Current Research and Scholarly Interests
Photosynthesis provides energy for nearly all life on Earth. As humans increasingly change this planet, it is essential that we understand this process and the organisms that perform it. Our lab aims to dramatically accelerate our understanding of photosynthetic organisms by developing and applying novel functional genomics strategies in the green alga Chlamydomonas reinhardtii. In the long run, we dream of engineering photosynthetic organisms to address the challenges that our civilization faces in agriculture, health and energy.
Our lab is focused around three synergistic areas:
I. Systems biology of photosynthetic organisms
Many fundamental systems-level questions about photosynthetic organisms remain unanswered. What is the full set of genes required for photosynthesis? Which parts work together? What do all the uncharacterized parts do?
The green alga Chlamydomonas reinhardtii is a powerful model photosynthetic organism. The green plant photosynthetic apparatus is highly conserved and thus can be studied in Chlamydomonas. Chlamydomonas can grow as a haploid and in the absence of a functional photosynthetic apparatus, allowing rapid isolation of mutants of interest. Its unicellular nature and short doubling time enable higher throughput experiments than alternative systems.
We are developing transformative tools to enable high-throughput studies of gene function in Chlamydomonas. We have developed a new tool, which increases the pace at which mutated genes in Chlamydomonas can be identified by >1,000-fold. We are presently using this tool to develop a genome-wide collection of Chlamydomonas insertion mutants as a powerful resource for the research community.
II. Molecular mechanisms of efficient photosynthesis
Photosynthetic organisms growing in nearly all environments must cope with rapid fluctuations in light intensity. The sunlight intensity in most environments can change dramatically in a fraction of a second due to e.g. clouds or leaves moving in the wind. Yet, almost nothing is known about the molecular mechanisms that enable efficient photosynthesis under fluctuating light. We recently discovered that plants have evolved a mechanism that enhances photosynthetic efficiency in changing light environments. We found that this mechanism works by accelerating fluxes of ions across the photosynthetic (thylakoid) membrane.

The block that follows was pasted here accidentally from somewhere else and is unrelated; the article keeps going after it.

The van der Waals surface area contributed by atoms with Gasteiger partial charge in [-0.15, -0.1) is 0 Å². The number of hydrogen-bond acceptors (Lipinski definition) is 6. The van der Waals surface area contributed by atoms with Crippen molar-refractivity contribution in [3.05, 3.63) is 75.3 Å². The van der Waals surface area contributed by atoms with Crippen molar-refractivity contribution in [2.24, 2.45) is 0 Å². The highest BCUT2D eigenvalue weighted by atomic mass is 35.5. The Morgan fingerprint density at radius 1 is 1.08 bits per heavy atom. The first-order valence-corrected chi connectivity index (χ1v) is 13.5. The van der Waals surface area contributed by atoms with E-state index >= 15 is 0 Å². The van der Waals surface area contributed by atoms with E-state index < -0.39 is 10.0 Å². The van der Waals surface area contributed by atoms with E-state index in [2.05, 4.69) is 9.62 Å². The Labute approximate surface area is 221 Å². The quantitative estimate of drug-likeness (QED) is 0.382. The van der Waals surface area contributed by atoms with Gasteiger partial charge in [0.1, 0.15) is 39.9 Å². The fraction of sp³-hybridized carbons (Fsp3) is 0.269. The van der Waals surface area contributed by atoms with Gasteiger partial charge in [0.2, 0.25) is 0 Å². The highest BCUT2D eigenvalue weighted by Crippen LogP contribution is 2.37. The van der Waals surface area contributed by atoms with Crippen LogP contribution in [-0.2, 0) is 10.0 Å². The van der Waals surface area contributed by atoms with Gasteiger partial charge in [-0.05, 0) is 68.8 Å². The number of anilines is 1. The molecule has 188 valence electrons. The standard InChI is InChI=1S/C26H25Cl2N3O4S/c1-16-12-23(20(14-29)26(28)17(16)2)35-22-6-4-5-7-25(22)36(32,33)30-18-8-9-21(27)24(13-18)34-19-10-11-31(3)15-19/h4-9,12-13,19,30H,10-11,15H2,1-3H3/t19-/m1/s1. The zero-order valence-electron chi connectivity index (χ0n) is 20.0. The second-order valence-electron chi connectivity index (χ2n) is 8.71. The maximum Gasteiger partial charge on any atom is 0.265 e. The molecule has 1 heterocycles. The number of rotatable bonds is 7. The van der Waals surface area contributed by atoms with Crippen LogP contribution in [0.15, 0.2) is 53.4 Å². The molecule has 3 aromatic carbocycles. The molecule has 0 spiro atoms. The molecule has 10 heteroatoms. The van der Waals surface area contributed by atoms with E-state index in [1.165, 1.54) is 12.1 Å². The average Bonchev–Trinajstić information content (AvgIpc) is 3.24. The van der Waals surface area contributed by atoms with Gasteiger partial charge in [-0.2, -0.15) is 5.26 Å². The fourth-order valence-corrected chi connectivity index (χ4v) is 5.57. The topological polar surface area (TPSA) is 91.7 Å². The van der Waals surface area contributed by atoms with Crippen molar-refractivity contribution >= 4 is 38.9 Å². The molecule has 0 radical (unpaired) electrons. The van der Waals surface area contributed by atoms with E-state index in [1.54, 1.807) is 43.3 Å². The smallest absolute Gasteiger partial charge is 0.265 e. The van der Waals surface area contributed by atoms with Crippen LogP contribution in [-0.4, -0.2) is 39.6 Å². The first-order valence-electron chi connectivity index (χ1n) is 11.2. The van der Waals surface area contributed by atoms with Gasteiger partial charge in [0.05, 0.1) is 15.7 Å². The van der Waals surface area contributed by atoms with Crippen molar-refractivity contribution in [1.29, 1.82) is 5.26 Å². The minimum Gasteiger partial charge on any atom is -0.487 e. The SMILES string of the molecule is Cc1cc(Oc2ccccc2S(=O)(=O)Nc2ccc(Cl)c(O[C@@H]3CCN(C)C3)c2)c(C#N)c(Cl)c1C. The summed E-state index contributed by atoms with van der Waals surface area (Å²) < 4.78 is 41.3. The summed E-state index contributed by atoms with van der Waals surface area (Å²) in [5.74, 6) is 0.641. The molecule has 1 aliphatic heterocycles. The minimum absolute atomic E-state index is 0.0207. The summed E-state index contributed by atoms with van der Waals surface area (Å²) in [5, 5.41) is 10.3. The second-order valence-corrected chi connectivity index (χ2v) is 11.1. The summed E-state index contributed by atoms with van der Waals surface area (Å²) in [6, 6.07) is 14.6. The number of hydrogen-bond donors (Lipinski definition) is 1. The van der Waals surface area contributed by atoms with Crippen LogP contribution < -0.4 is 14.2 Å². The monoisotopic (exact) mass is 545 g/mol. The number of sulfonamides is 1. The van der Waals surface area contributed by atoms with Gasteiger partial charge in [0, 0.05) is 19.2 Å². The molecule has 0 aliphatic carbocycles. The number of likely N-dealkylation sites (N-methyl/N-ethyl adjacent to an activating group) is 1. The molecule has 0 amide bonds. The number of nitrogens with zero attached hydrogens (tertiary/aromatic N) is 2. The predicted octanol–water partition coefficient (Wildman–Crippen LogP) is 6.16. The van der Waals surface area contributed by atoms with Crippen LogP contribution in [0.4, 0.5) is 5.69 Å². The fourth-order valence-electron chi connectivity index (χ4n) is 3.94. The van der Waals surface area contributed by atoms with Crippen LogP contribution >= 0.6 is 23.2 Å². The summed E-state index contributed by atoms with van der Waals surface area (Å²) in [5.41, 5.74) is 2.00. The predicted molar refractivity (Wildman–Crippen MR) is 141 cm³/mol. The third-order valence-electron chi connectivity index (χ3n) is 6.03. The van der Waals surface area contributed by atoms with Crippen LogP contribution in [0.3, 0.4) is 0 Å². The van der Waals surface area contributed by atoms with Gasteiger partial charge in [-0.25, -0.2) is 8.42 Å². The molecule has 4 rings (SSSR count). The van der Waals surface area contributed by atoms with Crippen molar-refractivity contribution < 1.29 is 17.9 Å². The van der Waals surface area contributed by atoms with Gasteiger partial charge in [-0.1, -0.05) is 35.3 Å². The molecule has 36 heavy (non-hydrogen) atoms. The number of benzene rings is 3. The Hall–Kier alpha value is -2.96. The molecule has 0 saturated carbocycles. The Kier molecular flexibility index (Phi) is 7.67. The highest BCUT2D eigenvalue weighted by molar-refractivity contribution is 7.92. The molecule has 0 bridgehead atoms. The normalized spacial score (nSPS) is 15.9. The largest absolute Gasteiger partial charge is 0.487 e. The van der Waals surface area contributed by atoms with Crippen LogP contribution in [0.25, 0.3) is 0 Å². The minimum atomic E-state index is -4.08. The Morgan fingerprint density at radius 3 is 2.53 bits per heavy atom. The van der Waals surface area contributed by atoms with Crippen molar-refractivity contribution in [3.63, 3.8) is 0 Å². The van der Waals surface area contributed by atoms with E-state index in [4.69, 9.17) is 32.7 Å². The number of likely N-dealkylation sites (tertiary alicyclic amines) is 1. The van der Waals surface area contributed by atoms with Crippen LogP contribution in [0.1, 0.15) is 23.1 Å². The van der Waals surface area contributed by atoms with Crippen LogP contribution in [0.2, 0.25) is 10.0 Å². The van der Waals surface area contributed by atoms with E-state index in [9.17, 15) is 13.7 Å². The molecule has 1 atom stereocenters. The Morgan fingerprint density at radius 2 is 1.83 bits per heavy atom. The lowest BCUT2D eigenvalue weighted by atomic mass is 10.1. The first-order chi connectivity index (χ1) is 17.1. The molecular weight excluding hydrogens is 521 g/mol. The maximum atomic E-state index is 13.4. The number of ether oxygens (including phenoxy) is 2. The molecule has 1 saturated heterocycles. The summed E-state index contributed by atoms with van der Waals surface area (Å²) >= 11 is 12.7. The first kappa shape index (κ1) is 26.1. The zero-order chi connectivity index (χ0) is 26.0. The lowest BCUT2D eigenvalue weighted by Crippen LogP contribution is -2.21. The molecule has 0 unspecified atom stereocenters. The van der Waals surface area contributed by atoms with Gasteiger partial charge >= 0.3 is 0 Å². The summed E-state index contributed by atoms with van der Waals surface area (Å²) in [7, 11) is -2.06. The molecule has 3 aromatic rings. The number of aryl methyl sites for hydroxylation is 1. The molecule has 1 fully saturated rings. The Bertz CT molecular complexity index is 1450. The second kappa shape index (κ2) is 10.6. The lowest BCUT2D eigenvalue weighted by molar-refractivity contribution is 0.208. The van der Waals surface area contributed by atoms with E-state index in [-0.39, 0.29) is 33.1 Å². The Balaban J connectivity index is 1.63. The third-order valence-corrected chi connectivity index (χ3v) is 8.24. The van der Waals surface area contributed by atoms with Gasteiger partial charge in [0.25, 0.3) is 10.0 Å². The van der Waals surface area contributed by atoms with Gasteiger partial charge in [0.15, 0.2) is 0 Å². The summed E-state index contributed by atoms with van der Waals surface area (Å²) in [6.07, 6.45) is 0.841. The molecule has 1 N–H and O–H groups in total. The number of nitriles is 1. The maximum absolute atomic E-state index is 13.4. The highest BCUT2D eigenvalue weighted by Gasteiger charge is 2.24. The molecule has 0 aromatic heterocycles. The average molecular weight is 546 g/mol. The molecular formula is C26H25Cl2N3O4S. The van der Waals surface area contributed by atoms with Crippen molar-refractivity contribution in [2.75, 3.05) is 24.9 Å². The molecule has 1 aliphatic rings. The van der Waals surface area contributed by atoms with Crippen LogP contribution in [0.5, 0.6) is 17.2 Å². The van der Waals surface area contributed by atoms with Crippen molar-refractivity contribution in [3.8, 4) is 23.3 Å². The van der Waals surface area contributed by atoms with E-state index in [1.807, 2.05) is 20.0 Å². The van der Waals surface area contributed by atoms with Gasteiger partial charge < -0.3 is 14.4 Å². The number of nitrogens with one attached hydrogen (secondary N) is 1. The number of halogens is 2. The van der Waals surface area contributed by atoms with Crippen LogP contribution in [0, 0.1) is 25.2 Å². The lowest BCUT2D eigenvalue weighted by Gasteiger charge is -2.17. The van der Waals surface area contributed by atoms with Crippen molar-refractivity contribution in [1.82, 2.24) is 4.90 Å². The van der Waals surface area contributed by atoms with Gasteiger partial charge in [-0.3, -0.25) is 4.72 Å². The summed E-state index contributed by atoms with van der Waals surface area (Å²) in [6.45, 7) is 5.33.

The Chlamydomonas Carbon Concentrating Mechanism (CCM) allows it to use CO2 much more efficiently than C3 crop plants. If we understood how this CCM works, we could engineer it into crop plants to increase their growth rates and reduce their need for water and fertilizer. We are working with our collaborators in the NSF project Combining Algal and Plant Photosynthesis to identify and transfer CCM components into the model C3 plant Arabidopsis, as a first step towards ultimately enhancing CO2 uptake in wheat and rice.
III. Lipid metabolism in photosynthetic eukaryotes
We are discovering and characterizing new genes with roles in algal lipid metabolism and its regulation. Photosynthetic organisms have the potential to play an important role in the production of renewable fuels and high-value lipids. Yet, many key aspects of lipid metabolism remain poorly characterized. For example, fatty acids are made in the chloroplast, but we don't understand how they get out of the chloroplast and to the rest of the cell. We have developed a new method that is allowing us to identify large numbers of new genes with roles in algal lipid metabolism. We are now using this method to systematically identify novel genes with roles in algal lipid metabolism.